The Top 10 Phoenix Albums of 2012
"Is there anything I can do? Oh anything I can do? To win, win back our love," Gospel Claws singer Joel Marquard sings on "Anything I Can Do," his voice drenched in reverb, pleading like a lovesick Walker Brother. When the band comes in, swelling like a forgotten bandstand unit, you can practically see the couples take the dance floor in flannel suits and patterned skirts.
It's a moment of pure retro escapism, but Gospel Claws second LP, Put Your Sunshine Away, doesn't live in the past so much as it retrofits it. Garage rock, Motown shuffles, doo-wop swoops, R&B grind -- each style is appropriated into the band's distinctive rock 'n' roll framework over the record's nine songs. "I Want It All" struts on a flailing groove; "Teenage Kicks" stutter steps with earnest romanticism (sounding nothing like the Undertones song it shares a title with); "Hambone" jitters with Latin-tinged percussion and a swooning chorus your grandparents might slow-dance to.
Put Your Sunshine Away isn't afraid to sound familiar, but in the best way. You feel like you've heard all these songs before, but you can't quite place the time and place. It's a record that shows off its dusty, crate-digging-stained fingerprints, a love letter to pop music at its purest. -- Jason P. Woodbury
When I first heard about Tom Filardo's (formerly of Asleep in the Sea) project, simply dubbed "Filardo," it was billed in a Facebook event page for a show as "Pop Music for the Future."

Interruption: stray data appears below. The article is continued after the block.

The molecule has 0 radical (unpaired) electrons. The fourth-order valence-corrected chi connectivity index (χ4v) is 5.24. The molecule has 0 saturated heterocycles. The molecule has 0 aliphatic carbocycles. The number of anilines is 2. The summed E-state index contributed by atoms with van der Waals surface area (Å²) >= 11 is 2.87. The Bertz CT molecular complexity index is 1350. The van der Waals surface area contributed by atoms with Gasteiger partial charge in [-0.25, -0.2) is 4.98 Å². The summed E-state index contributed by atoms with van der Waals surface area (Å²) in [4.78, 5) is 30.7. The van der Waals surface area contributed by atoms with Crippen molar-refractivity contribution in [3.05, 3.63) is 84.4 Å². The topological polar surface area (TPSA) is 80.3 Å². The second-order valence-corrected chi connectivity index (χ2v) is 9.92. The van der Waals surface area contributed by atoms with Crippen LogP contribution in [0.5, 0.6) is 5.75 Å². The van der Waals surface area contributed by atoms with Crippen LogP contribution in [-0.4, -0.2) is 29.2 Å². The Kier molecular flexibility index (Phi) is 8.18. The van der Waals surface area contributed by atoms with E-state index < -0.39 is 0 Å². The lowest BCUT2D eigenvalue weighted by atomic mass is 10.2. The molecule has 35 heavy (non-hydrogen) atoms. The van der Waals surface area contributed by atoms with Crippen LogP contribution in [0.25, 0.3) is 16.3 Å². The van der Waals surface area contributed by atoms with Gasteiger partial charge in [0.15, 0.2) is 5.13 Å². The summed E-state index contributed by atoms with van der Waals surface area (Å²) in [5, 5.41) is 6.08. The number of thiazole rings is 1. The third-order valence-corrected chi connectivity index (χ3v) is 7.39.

His first record under the name, Enter the Edit Suite was just that: Forward- thinking while still aware of pop traditions, it felt like a challenge to the notion that you can't make something on the scale of Pet Sounds with just modest means. Filardo's Slow EP in comparison, feels like pop music for a post-apocalyptic future.
Minimalistic and restrained, this record has a lonely, solitary vibe; It's as if the pop music infrastructure of the last release collapsed, leaving Filardo to fend for himself and attempt to rebuild with what limited tools he has. Using mostly just his voice, a guitar, and a little bit of reverb, Filardo writes pop songs that, despite being slower and sparser in instrumentation, manage to sound just as grandiose as his previous work. The standout tracks for me are the bookends.
The tape opens with "Lost in You", which sounds like it could be a slower version of a song from Enter the Edit Suite and playfully indulges in so many pop lyrical clichés about desire and feeling blue without being off-putting. It ends with "Anonymous Me" a mellow number about losing lovers to the Bay Area, being broke, and hating work. In between is a string of introspective songs, some vague, some blunt in their meanings, but all capturing Filardo in a more intimate and isolated setting. This is a record that fans of slower, folky pop acts like Mark Kozelek and Mojave 3 should enjoy. It's still pop music for the future, if only a more lonely vision of it. -- Mike Bogumill